CHVRCHES on their new album Screen Violence
From LA to Scotland, we chat to CHVRCHES ahead of the release of their fourth studio album, Screen Violence
It’s been over three years since the third album by CHVRCHES, Love is Dead, hit the shelves. In the time since, the world has undergone a seismic shift. Boris Johnson is prime minister, across the pond Joe Biden has replaced Donald Trump as president, and the world has been ravaged by the Coronavirus pandemic, hitting the creative arts industries particularly hard.
As a result of social distancing and travel restrictions, the vast majority of CHVRCHES’ new album, Screen Violence, was recorded with the three members completely separate from each other. It was only at the end of the production where Lauren Mayberry, Iain Cook and Martin Doherty came together for a “couple of weeks” to put the finishing touches to the album. Talking over Zoom, they’re split geographically between sunny Los Angeles and not quite as sunny Scotland.
The genesis for Screen Violence was established before the pandemic hit, in February 2020. Mayberry explains: “We got a lot of the initial ideas and concepts going. So we kind of had a blueprint to work off and some demos there.”
There were “technical hurdles” to start with but Mayberry found the pandemic recording experience "interesting", going on to say the creation of Screen Violence was like “making the record in a vacuum again, because the outside world ceased to exist, for the most part, in terms of what you could and couldn't do.”
The circumstances that dictated the recording of the album made it feel “more akin to the first record," she continues, "because you make your first record in a vacuum because nobody knows who your band is." On whether she’d want to repeat the experience of making an album in this way, she affirms: “I wouldn't want to do it again.”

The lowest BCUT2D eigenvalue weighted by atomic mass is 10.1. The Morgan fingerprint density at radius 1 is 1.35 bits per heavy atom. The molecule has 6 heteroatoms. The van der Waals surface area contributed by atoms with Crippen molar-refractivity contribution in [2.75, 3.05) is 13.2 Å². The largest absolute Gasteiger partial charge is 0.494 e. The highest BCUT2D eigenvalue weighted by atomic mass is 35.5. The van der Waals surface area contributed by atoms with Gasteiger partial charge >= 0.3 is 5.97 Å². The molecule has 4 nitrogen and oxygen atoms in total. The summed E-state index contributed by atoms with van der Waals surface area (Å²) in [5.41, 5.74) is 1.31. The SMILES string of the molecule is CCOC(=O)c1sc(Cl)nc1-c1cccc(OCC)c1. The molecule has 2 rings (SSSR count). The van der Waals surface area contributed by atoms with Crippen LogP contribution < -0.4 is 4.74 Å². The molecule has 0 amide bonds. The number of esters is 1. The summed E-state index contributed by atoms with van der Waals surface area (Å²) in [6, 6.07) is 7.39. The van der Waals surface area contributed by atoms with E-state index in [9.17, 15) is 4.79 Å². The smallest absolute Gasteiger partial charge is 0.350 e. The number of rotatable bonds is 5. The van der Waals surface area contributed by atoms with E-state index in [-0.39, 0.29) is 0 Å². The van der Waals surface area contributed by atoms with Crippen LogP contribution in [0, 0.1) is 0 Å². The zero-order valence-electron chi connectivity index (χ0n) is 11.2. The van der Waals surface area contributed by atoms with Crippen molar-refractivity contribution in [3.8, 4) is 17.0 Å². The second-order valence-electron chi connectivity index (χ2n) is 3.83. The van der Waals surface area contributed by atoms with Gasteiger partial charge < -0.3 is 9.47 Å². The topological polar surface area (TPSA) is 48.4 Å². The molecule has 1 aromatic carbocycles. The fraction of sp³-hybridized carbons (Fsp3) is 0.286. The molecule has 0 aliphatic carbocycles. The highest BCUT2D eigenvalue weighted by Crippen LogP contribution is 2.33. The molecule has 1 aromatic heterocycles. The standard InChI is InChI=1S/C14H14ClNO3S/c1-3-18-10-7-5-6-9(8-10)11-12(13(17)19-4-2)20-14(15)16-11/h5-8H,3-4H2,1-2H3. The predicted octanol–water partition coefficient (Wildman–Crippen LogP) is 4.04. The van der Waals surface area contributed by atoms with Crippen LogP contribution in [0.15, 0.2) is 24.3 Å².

For Doherty, having that extra time on your own in the studio gave room to be more experimental with sounds and instruments. “In the past, if I was making an album, I would have one eye on the clock or one eye on the tour schedule," he says. "And I'd be like, 'Well, this is great. Sounds great. Next. Move on.' Whereas on this album, I was like, 'Oh, what’s inside the guitar pedal?’ Let me open that up.' It was a very immersive experience for me, from my perspective of things."
Doherty continues: "You're not going to a studio every day, you're not going to the pub afterwards, you're not, like... you don't go anywhere, you don't really leave your house. So I feel like most of my day was spent doing something to do with the record.”
And the record is a big one. Dark and twisted, full of gothic delights and fatalistic agony, CHVRCHES have pushed their aesthetic further than ever before, openly embracing guitars and thumping, harsh drum beats. A notable guest also joins the band on the anxiety-inspired anthem, How Not to Drown. The legendary Robert Smith of The Cure shares his unmistakable vocals with Mayberry as they sing about battling for survival on what will surely become a staple of the festival circuit once touring resumes.
Mayberry, who describes working with Smith as “insane”, details how the collaboration came about: “Our manager knew someone in common with Robert Smith and passed on our email because he only has email, no manager. And then we got this message, saying ‘Aloha’.” She continues: “We sent him a bunch of demos we’d been working on not knowing what to expect. It was all worked on remotely, just through email, no Zoom or anything.”